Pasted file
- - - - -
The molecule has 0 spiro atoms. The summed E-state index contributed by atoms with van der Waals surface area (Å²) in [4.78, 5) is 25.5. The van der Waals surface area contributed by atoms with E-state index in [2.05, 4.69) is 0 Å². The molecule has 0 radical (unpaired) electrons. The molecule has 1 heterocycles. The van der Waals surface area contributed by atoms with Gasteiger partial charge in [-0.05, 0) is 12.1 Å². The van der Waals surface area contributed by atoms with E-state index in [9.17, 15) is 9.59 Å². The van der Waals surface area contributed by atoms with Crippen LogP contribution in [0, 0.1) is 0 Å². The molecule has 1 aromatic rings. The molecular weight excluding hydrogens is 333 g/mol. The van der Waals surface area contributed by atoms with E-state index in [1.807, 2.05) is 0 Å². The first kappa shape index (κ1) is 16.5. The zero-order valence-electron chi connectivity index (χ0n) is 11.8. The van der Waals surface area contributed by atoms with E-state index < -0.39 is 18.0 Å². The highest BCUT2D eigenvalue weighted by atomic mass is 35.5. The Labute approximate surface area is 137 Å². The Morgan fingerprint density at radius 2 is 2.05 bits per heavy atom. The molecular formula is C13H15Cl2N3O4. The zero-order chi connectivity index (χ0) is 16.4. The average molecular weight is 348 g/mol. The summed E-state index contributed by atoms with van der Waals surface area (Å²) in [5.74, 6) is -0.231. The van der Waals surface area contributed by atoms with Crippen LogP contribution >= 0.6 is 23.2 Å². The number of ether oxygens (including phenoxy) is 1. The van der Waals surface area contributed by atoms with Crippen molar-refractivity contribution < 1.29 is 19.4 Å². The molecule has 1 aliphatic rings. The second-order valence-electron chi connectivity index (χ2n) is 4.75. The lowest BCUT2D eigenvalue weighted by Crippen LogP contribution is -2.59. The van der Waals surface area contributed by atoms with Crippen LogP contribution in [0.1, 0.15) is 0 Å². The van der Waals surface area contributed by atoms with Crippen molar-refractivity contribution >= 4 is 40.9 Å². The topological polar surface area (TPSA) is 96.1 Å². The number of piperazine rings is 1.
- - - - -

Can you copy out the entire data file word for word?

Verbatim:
The molecule has 0 spiro atoms. The summed E-state index contributed by atoms with van der Waals surface area (Å²) in [4.78, 5) is 25.5. The van der Waals surface area contributed by atoms with E-state index in [2.05, 4.69) is 0 Å². The molecule has 0 radical (unpaired) electrons. The molecule has 1 heterocycles. The van der Waals surface area contributed by atoms with Gasteiger partial charge in [-0.05, 0) is 12.1 Å². The van der Waals surface area contributed by atoms with E-state index in [9.17, 15) is 9.59 Å². The van der Waals surface area contributed by atoms with Crippen LogP contribution in [0, 0.1) is 0 Å². The molecule has 1 aromatic rings. The molecular weight excluding hydrogens is 333 g/mol. The van der Waals surface area contributed by atoms with E-state index in [1.807, 2.05) is 0 Å². The first kappa shape index (κ1) is 16.5. The zero-order valence-electron chi connectivity index (χ0n) is 11.8. The van der Waals surface area contributed by atoms with E-state index < -0.39 is 18.0 Å². The highest BCUT2D eigenvalue weighted by atomic mass is 35.5. The Labute approximate surface area is 137 Å². The Morgan fingerprint density at radius 2 is 2.05 bits per heavy atom. The molecular formula is C13H15Cl2N3O4. The zero-order chi connectivity index (χ0) is 16.4. The average molecular weight is 348 g/mol. The summed E-state index contributed by atoms with van der Waals surface area (Å²) in [5.74, 6) is -0.231. The van der Waals surface area contributed by atoms with Crippen LogP contribution >= 0.6 is 23.2 Å². The number of ether oxygens (including phenoxy) is 1. The van der Waals surface area contributed by atoms with Crippen molar-refractivity contribution < 1.29 is 19.4 Å². The molecule has 1 aliphatic rings. The second-order valence-electron chi connectivity index (χ2n) is 4.75. The lowest BCUT2D eigenvalue weighted by Crippen LogP contribution is -2.59. The van der Waals surface area contributed by atoms with Crippen LogP contribution in [0.1, 0.15) is 0 Å². The van der Waals surface area contributed by atoms with Crippen molar-refractivity contribution >= 4 is 40.9 Å². The topological polar surface area (TPSA) is 96.1 Å². The number of piperazine rings is 1.